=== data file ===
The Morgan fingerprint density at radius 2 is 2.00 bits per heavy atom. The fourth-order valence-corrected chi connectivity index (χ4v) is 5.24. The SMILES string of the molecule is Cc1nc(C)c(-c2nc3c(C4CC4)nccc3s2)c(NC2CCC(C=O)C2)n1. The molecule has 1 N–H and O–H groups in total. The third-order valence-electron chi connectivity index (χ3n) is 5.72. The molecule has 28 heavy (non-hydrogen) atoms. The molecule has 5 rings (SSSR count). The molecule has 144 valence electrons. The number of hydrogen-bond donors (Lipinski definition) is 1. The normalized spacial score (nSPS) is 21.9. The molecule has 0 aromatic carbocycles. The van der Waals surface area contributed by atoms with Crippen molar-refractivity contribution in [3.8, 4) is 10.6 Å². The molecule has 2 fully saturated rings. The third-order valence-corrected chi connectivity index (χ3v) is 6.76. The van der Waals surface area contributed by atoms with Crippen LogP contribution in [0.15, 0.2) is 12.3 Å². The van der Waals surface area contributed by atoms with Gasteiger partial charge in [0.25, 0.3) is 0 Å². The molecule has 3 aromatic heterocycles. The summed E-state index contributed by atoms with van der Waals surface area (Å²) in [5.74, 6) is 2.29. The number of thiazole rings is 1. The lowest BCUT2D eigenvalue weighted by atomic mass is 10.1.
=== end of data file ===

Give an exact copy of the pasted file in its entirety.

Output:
The Morgan fingerprint density at radius 2 is 2.00 bits per heavy atom. The fourth-order valence-corrected chi connectivity index (χ4v) is 5.24. The SMILES string of the molecule is Cc1nc(C)c(-c2nc3c(C4CC4)nccc3s2)c(NC2CCC(C=O)C2)n1. The molecule has 1 N–H and O–H groups in total. The third-order valence-electron chi connectivity index (χ3n) is 5.72. The molecule has 28 heavy (non-hydrogen) atoms. The molecule has 5 rings (SSSR count). The molecule has 144 valence electrons. The number of hydrogen-bond donors (Lipinski definition) is 1. The normalized spacial score (nSPS) is 21.9. The molecule has 0 aromatic carbocycles. The van der Waals surface area contributed by atoms with Crippen molar-refractivity contribution in [3.8, 4) is 10.6 Å². The molecule has 2 fully saturated rings. The third-order valence-corrected chi connectivity index (χ3v) is 6.76. The van der Waals surface area contributed by atoms with Crippen LogP contribution in [0.15, 0.2) is 12.3 Å². The van der Waals surface area contributed by atoms with Gasteiger partial charge in [0.25, 0.3) is 0 Å². The molecule has 3 aromatic heterocycles. The summed E-state index contributed by atoms with van der Waals surface area (Å²) in [5.74, 6) is 2.29. The number of thiazole rings is 1. The lowest BCUT2D eigenvalue weighted by atomic mass is 10.1.